Choose a niche right now, just as an exercise, and use the keyword to search social media: scour Twitter, Reddit, Pinterest, Quora, Facebook, Instagram. Begin documenting your findings in a spreadsheet- listing out communities, influencers, popular keywords, pain points.

Use LongTailPro or a free keyword research tool that shows search volume to see how popular a query it is. 

Go to Google Trends and research how the keyword is trending. Is it seasonal?

Try Googling it and finding forums- assess its popularity and its pain points.

Go on Amazon and see what products are available for sale in the niche- examine how many reviews they have. Do they have hundreds? Or do the primary products only have a couple?

Check out oDigger and Clickbank to see what sort of information products are out there. 

Google your keyword plus the word "affiliate" and see if you can dig up some affiliate programs for that keyword. For example, "tennis affiliate".

Find other niche sites and see what they're doing- this is a great way to help validate the niche, while also fueling your creative instinct regarding traffic acquisition.

Doing this sort of deep dive provides you some intimate knowledge regarding the niche. Maybe the people in the niche annoy the hell out of you and you realize it's not for you!

Or maybe you realize you've stumbled across a hobby you care about, that has lots of traffic and monetization opportunities.  

For example, starting a golf blog could be an exceptional idea, even if you're just a beginning golfer. It has a ton of affiliate keywords and I see even low DR sites getting massive amounts of traffic. 

Back to the topic of getting traffic: your research might show you that a particular hobby has a huge Pinterest audience. Pinterest, then, would be a logical place to focus on getting traffic from. 

Social media can be a great traffic source, especially since search engine traffic can take months, if ever, to get flowing. That said, you'll always want to have a website.

Search traffic is the most passive way of receiving web visitors and these searchers are often the most engaged form of traffic you will find. Social media traffic can be fickle and it can require constant maintenance to upkeep (i.e. posting multiple times a day).

Though there are some automation and scheduling solutions you can use to drive traffic, especially once you have an audience. HootSuite, Buffer and ViralTag are options I've used. 

The Short Answer

The short answer here is that there's always an SEO play for any of these hobbies, but there will also be different opportunities for alternative traffic sources depending on the niche you choose.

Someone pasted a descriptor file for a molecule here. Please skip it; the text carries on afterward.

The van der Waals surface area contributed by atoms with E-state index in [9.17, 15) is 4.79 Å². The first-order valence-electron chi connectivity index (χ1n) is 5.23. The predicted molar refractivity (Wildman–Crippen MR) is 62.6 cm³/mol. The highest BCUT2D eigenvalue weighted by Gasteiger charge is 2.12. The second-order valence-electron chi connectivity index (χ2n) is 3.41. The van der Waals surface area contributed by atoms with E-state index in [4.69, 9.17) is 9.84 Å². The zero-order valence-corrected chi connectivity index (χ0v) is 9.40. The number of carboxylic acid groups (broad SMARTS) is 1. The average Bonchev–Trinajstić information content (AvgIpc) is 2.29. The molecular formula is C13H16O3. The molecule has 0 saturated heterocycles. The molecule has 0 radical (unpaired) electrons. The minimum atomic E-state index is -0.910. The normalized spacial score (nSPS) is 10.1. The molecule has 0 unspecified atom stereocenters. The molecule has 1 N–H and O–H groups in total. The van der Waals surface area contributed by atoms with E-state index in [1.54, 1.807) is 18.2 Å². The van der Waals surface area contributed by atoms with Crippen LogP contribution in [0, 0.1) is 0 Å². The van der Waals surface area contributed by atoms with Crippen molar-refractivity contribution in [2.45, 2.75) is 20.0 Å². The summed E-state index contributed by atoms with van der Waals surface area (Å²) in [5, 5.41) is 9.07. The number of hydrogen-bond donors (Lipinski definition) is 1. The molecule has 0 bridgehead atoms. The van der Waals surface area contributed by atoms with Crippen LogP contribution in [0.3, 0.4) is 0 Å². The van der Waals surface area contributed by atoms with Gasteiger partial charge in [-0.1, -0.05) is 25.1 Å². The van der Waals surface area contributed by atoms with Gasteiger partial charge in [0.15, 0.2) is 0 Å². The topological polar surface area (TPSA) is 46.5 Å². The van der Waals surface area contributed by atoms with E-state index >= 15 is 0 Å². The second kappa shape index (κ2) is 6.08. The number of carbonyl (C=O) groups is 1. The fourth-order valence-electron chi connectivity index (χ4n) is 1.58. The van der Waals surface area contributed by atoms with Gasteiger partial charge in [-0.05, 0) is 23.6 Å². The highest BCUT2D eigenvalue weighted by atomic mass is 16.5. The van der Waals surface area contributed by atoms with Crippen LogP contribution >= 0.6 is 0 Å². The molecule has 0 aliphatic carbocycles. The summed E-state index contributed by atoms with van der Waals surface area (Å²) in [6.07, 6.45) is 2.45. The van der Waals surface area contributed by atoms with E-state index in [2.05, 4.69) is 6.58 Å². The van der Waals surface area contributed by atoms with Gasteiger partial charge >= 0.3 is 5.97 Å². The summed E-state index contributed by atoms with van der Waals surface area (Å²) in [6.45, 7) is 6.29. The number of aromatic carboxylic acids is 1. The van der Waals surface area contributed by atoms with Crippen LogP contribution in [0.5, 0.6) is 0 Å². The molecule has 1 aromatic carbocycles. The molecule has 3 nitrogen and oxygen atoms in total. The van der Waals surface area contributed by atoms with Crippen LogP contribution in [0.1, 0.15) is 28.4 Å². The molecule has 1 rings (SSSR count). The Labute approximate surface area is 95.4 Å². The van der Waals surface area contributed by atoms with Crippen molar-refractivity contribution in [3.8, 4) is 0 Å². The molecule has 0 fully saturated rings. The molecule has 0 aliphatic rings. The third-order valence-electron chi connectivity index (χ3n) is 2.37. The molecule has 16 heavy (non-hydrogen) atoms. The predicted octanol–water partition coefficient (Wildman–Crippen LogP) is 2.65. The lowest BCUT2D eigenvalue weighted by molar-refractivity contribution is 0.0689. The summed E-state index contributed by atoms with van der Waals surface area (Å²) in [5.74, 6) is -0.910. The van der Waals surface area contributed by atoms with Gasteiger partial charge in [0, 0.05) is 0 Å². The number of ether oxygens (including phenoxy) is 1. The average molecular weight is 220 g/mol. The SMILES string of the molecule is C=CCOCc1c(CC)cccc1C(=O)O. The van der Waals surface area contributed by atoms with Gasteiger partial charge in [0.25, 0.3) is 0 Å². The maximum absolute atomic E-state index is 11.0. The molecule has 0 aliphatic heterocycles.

Study the content harvesting graphic below- this gives you an idea of how you can multiply the reach of your content across channels by adapting it to different platforms.

How To Harvest Content For More Traffic

Content Harvesting NicheFacts Example
How To Make Money With Your Niche

How to make money

Depending on the hobby, this could be display ads, affiliate marketing, or your own products.

Display ads require tons of traffic- think at least a 1,000 a day before you see any decent money. Affiliate marketing will likely be your bread and butter, at least initially.

Though, as a caveat, say you're an ace tennis pro and you have an information product (a video course, an e-book) you're dying to promote- there's no reason you can't experiment selling it using paid traffic, rather than wait for SEO or social media traffic to trickle in.

That's a whole other conversation. If you're looking to learn about product validation, check out Patt Flynn's thoughts on the matter. LearnWorld also has some useful information if you're trying to create an online course. You can also validate a product by building out a landing page and sending traffic to it (link).

Back to the point- affiliate marketing is probably the best early play. Your initial research should have ensured that there are products to promote- you don't want to be left high and dry in a niche like beachcombing where the only products people use are $12 trash pickers, for example. 

The Amazon Associates affiliate program will doubtless have physical products your hobbyists use and sites like ClickBank will potentially have information products you can also market to your audience.

As well, ODigger, which is a search engine for affiliate programs, is another good resource to explore.

How To Get Started

  1. Use our hobby keyword list to help select a hobby niche
  2. Validate the hobby niche- make sure there is sizable search volume by running the primary keyword through a keyword tool like LongTailPro. Also ensure that there are products you can market to your audience- both physical and (ideally) informational.
  3. Choose a fun, brandable domain name
  4. Dive into keyword research- I recommend using LongTailPro to figure out what people are searching for and the content that will appeal to your audience.
  5. Start publishing content and then harvesting it for cross-platform promotion.
  6. Engage and interact with your audience- be where they hang out online, or even in person- become an authority in the space.
  7. Once you've got 10-15 posts, apply to Amazon Associates (if you aren't already enrolled) to get some money rolling in.
  8. Begin capturing emails from the get-go and marketing your content to your fan base.
  9. Consider hiring writers or virtual assistants to help you automate and scale.
  10. Investigate different affiliate programs and alternative monetization strategies. If you can profit from it, explore running Facebook Ads- capturing emails sending them down a profitable funnel. 


  • Opportunity to build a cross-channel brand for the hobby and subscriber base
  • Can be a great SEO play, especially if the hobby isn't extensively covered online
  • Hobbies have engaged audiences- especially if you can address their 'pain points'
  • A great opportunity to distinguish yourself by providing unique media, i.e., shooting videos, taking pictures of the hobby in action
  • Solid way to get started if you feel stuck choosing a niche


  • Some hobbies like beachcombing have no products, don't need a lot of explication- be careful you select a hobby that isn't a 'dead-end'
  • If a hobby is 'too niche', there might not be enough interest to scale up the opportunity- for example, pool bicycling might be narrow, but you could expand a category up into 'aquatic exercise'

Last Updated on November 15, 2023 by Ryan Nelson

Ryan Nelson
Ryan Nelson
​Ryan Nelson is a NYC-based Industrial-Organizational Psychologist and a full-stack online marketer. He created to help people discover and build profitable, content-focused online businesses.